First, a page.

There’s no overstating this: It takes an enormous amount of discipline to make a film like this work so well, and yet it’s so unflashy that I actually think, regardless of the awards it’s been winning, that McCarthy isn’t getting enough credit for his work here. There’s a presumption of maturity at the center of this film, a consistent refusal to hand-hold and spoon-feed the audience, and a quiet confidence in its staid, direct storytelling, which simply feels too rare these days to ignore. Is it better than FURY ROAD, or THE REVENANT?** Eh, I don’t know; I’ll almost certainly return to those before I watch this again. But is it really a competition? They’re different, and they’re all great. Despite the ripped-from-the-headlines (ten years ago) subject matter, SPOTLIGHT has a timeless quality which may actually give it some life beyond the usual hyped-and-forgotten Oscar-bait cycle. At the very least, I think it deserves it. Plus, McCarthy made THE COBBLER this year. The fucking COBBLER. There’s something wonderfully appealing to me about the idea that McCarthy made both the uncontested worst film of 2015 and --just maybe-- the best.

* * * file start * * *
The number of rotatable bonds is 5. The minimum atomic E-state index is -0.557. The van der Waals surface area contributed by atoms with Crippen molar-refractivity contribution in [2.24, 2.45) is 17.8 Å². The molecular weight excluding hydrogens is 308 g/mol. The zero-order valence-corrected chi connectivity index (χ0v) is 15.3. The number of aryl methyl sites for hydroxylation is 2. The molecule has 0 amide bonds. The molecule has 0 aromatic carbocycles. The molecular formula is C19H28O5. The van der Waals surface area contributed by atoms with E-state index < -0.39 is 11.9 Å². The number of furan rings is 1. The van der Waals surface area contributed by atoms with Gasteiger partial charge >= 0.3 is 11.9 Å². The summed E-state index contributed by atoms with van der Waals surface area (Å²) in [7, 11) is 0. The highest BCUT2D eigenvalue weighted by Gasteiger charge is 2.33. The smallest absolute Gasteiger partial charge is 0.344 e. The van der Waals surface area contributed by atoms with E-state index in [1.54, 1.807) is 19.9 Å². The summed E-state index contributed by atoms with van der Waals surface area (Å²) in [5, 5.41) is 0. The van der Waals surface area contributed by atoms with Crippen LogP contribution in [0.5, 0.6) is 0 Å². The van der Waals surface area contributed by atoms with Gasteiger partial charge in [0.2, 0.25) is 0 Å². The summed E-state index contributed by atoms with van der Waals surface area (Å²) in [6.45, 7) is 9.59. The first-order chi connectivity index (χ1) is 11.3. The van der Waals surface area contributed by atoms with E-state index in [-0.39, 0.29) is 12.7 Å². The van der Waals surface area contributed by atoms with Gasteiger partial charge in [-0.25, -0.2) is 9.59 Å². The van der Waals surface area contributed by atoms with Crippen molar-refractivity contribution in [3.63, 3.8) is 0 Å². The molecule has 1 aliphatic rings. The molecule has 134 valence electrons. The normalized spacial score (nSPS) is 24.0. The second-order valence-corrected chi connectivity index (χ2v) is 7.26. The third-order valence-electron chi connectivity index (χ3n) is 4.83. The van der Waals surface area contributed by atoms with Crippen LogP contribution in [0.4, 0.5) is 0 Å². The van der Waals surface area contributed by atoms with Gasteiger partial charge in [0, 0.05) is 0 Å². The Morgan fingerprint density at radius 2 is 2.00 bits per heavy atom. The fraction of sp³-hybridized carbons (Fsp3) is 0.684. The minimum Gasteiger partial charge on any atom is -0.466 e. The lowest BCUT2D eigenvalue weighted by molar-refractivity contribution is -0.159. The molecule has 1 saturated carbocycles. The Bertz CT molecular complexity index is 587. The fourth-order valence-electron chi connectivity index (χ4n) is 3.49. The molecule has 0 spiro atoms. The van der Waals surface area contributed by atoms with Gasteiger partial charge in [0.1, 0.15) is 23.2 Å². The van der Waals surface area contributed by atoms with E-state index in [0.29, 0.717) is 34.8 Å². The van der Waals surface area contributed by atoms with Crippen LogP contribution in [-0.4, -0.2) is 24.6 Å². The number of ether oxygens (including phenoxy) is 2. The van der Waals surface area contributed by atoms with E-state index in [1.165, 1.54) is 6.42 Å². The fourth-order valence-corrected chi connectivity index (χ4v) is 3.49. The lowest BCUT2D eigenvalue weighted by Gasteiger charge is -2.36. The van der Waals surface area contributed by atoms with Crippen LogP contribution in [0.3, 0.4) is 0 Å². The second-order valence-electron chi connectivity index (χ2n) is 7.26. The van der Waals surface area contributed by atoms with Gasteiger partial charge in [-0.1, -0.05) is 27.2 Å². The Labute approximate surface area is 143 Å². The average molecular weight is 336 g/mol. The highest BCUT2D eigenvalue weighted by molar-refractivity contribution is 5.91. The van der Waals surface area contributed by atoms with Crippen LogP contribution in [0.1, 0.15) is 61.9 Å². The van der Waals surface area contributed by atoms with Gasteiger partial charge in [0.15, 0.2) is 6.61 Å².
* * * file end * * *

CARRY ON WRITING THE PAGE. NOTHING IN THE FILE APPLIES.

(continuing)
(I do wish it had a better name, though. I get why it’s called SPOTLIGHT, but that’s a little generic.)